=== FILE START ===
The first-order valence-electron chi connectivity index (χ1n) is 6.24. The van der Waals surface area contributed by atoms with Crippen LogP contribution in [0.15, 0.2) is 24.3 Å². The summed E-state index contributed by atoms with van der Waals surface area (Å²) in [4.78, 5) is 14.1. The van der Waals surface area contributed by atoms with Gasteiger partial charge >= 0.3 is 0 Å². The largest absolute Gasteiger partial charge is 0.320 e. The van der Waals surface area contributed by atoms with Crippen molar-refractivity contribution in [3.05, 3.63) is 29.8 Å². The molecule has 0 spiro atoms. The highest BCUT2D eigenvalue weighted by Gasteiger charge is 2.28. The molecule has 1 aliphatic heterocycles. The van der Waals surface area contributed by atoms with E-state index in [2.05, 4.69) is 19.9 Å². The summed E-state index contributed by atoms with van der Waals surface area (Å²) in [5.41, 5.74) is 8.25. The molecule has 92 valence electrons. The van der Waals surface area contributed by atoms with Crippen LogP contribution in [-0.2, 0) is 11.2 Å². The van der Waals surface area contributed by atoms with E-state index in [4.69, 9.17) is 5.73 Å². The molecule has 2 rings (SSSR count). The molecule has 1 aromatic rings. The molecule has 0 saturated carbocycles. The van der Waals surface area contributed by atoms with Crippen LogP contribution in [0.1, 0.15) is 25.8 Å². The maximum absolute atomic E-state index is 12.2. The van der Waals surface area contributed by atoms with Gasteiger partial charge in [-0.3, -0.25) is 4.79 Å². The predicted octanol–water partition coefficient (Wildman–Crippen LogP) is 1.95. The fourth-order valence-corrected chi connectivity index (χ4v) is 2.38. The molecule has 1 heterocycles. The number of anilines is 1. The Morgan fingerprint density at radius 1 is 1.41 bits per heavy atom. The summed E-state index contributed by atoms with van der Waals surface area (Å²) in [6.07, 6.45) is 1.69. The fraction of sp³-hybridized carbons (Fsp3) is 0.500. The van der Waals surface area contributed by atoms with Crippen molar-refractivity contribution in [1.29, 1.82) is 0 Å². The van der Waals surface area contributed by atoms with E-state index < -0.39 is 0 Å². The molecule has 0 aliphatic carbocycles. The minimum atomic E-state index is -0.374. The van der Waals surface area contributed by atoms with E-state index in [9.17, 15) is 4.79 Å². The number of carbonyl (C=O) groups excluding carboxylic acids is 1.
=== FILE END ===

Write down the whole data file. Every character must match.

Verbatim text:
The first-order valence-electron chi connectivity index (χ1n) is 6.24. The van der Waals surface area contributed by atoms with Crippen LogP contribution in [0.15, 0.2) is 24.3 Å². The summed E-state index contributed by atoms with van der Waals surface area (Å²) in [4.78, 5) is 14.1. The van der Waals surface area contributed by atoms with Gasteiger partial charge >= 0.3 is 0 Å². The largest absolute Gasteiger partial charge is 0.320 e. The van der Waals surface area contributed by atoms with Crippen molar-refractivity contribution in [3.05, 3.63) is 29.8 Å². The molecule has 0 spiro atoms. The highest BCUT2D eigenvalue weighted by Gasteiger charge is 2.28. The molecule has 1 aliphatic heterocycles. The van der Waals surface area contributed by atoms with E-state index in [2.05, 4.69) is 19.9 Å². The summed E-state index contributed by atoms with van der Waals surface area (Å²) in [5.41, 5.74) is 8.25. The molecule has 92 valence electrons. The van der Waals surface area contributed by atoms with Crippen LogP contribution in [-0.2, 0) is 11.2 Å². The van der Waals surface area contributed by atoms with E-state index in [4.69, 9.17) is 5.73 Å². The molecule has 2 rings (SSSR count). The molecule has 1 aromatic rings. The molecule has 0 saturated carbocycles. The van der Waals surface area contributed by atoms with Crippen LogP contribution in [0.1, 0.15) is 25.8 Å². The maximum absolute atomic E-state index is 12.2. The van der Waals surface area contributed by atoms with Gasteiger partial charge in [-0.3, -0.25) is 4.79 Å². The predicted octanol–water partition coefficient (Wildman–Crippen LogP) is 1.95. The fourth-order valence-corrected chi connectivity index (χ4v) is 2.38. The molecule has 1 heterocycles. The number of anilines is 1. The Morgan fingerprint density at radius 1 is 1.41 bits per heavy atom. The summed E-state index contributed by atoms with van der Waals surface area (Å²) in [6.07, 6.45) is 1.69. The fraction of sp³-hybridized carbons (Fsp3) is 0.500. The van der Waals surface area contributed by atoms with Crippen molar-refractivity contribution in [1.29, 1.82) is 0 Å². The van der Waals surface area contributed by atoms with E-state index < -0.39 is 0 Å². The molecule has 0 aliphatic carbocycles. The minimum atomic E-state index is -0.374. The van der Waals surface area contributed by atoms with E-state index in [9.17, 15) is 4.79 Å². The number of carbonyl (C=O) groups excluding carboxylic acids is 1.